The house features JBL boxes, starting with 72 VTX V25-II and 36 S28 subwoofers for the main array. There are six hangs of 12 with six subs in a cardioid arrangement hanging behind them. The subs are set to zero and then each array is pulled back 12ms into them. The rest of the building is then pulled back to line up with the main array — “left right on either side, and then a mono stick on each end. The far side the L/R are reversed, so I can pan one way, and sound on both sides moves towards the same end of the arena. We do a lot of effect stuff so, when an archer fires a flaming arrow, the sound will track to the location. Having the audio track the actors and effects makes it all feel more real.”

There are 14 JBL passive 12-plus-horn boxes on the scoreboard outside lip, and then four more inside pointing straight down. He works with 24 JBL biamped 15-plus-horn boxes as a delay line. “They cover the top 10 rows or so. The main P.A. will cover up there, as it’s 175 feet, but cranking the delays up lets me darken the main P.A. some and gives me a few dB more before I’m in the limiters.” The main array is powered by JBL V-Racks and controlled by Performance Manager with Crown amps galore.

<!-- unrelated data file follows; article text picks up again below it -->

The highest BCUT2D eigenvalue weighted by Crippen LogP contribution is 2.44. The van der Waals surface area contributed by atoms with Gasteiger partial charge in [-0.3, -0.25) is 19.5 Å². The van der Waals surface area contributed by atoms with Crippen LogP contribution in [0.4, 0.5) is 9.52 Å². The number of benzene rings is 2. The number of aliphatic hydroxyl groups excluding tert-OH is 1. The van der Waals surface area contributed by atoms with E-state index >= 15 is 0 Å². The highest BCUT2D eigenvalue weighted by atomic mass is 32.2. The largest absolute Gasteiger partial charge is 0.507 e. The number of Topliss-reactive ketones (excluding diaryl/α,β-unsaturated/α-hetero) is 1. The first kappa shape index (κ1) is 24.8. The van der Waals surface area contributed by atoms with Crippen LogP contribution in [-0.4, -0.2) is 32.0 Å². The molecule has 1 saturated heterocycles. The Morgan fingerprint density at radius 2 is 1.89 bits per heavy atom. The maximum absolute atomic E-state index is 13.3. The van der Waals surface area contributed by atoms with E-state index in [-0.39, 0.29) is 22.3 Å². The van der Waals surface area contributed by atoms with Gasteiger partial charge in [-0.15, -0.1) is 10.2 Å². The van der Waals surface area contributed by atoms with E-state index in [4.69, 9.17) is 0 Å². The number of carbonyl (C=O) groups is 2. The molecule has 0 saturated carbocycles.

Along with the work he does for the home games, Lissaman also supports the audio needs for the Golden Knights on the road.

Adventures in Loud

So there he is, doing pre-season games, and as there were “not a lot of hockey people involved at the audio crew level,” Lissaman did more than just show up for the job. “They were all good people — we all did basketball together — but they didn’t understand hockey.” Otherwise, the mantra was, these games needed to be Las Vegas Big. So while they had the traditional organ typically heard at sporting events, it was able to store and play song clips, which is what they mainly used it for. “We didn’t want to play a Guns N’ Roses song on the organ, we wanted to hear the actual Guns N’ Roses song.” There were also two DJs spinning, special effects, and of course, showgirls.

Then there was the game.

Live team sports is an entirely different ballgame. “Unlike with a touring band, it’s a different ‘show’ every night. With a touring band, basically your job at the console is to create the same show every night. But with sports, you don’t know what is next at any possible second. After the opening and the national anthem, I have eight stereo channels of video coming, and they are loading 250 video clips, all with audio, and they just throw it at me. Also, you have to watch that ref all the time. If he flips the switch and you don’t unmute, and he’s on the ice talking, it would be bad.”